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Recently, there is an increasing incidence of unauthorized ground transmitters targeting civil communications satellite transponders with the intent to take advantage of fraudulent access or interfere with the wanted signals causing a consequent reduction of the transponder capacity, typically known as Denial-of-Service (DOS). Consequently, there is an increasing interest of satellite operators in feasible solutions to mitigate interfering source. The ESA study “Adaptive Antenna for Telecommunication Links” addresses the request to investigate antenna architectures able to shield a single selectable transponder channel of 36 MHz by the modification of an existing payload for broadcasting coverage application.
The objectives of the ESA activity is to investigate the baseline adaptive architectures applicable to existing satellite antenna systems with Focal Array Fed Reflector Antenna or Shaped Reflector Antenna designs. The adaptive antenna exhibits the capability to adapt the broadcasting radiation pattern to provide a null along the interferer direction, in a particular frequency channel, and minimize the DOS coverage area.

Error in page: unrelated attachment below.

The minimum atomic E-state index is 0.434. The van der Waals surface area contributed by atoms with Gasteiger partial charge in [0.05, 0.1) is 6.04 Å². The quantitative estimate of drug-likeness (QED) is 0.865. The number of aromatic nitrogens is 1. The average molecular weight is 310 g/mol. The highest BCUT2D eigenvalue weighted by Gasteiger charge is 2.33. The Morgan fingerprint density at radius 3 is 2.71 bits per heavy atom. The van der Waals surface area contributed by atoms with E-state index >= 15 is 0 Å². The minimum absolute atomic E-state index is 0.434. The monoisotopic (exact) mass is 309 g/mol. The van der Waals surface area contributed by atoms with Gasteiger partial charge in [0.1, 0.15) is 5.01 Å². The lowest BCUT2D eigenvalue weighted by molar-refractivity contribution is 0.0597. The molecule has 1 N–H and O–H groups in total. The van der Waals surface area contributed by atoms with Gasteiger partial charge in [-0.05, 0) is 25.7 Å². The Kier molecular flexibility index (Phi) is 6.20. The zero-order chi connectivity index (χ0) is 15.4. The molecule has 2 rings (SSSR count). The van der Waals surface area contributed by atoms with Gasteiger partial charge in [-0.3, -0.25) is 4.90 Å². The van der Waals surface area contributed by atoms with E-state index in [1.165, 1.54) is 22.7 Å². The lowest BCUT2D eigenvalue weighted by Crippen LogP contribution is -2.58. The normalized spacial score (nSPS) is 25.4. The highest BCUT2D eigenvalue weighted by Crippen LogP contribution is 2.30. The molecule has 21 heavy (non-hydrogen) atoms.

The strategy proposed in the study is able to provide this feature and it foresees to combine two radiation patterns of the same antenna where the first one is the main pattern, corresponding to the nominal shaped coverage and the second is the auxiliary pattern that realizes a pencil beam pointed towards the interferer and correctly weighted to create a null.
The main challenges tackled in this activity are the following:
The outcomes of the study and the experience gained during the test campaign of the adaptive antenna demonstrator have provided the know-how for design antenna systems as spatial filtering for jamming suppression.
The developed architecture is flexible and it can be applied to different existing antenna systems. In any case an “ex-novo” adaptive antenna system can be designed providing the desired characteristics in terms of performance, complexity and cost.
The adaptive antenna architecture has been thought up to be implemented modifying an existing antenna system design (e.g. FAFR Antenna or Shaped Reflector Antenna).
Both the configurations foresee to use the same reflector of the main antenna system also to generate the auxiliary pencil beam.
In the first case, the configuration foresees to integrate, after the LNAs, the directional couplers that allow to extract the signals used to realize the auxiliary antenna.
The Main Antenna signal is extracted at the I-MUX output after the stage used for the down-conversion in the lower Ku-Band. The selection of the Main Antenna channel to protect is performed by a switch matrix that is able to re-introduce the signal coming from the combination of main and auxiliary antennas.
All the signals are managed by the Adaptive Antenna System adopting a Digital Beam Forming Network that is dedicated to perform the raster scanning and the interferer cancellation. In order to manage the A/D and D/A conversion several blocks for down-conversion and up-conversion are foreseen.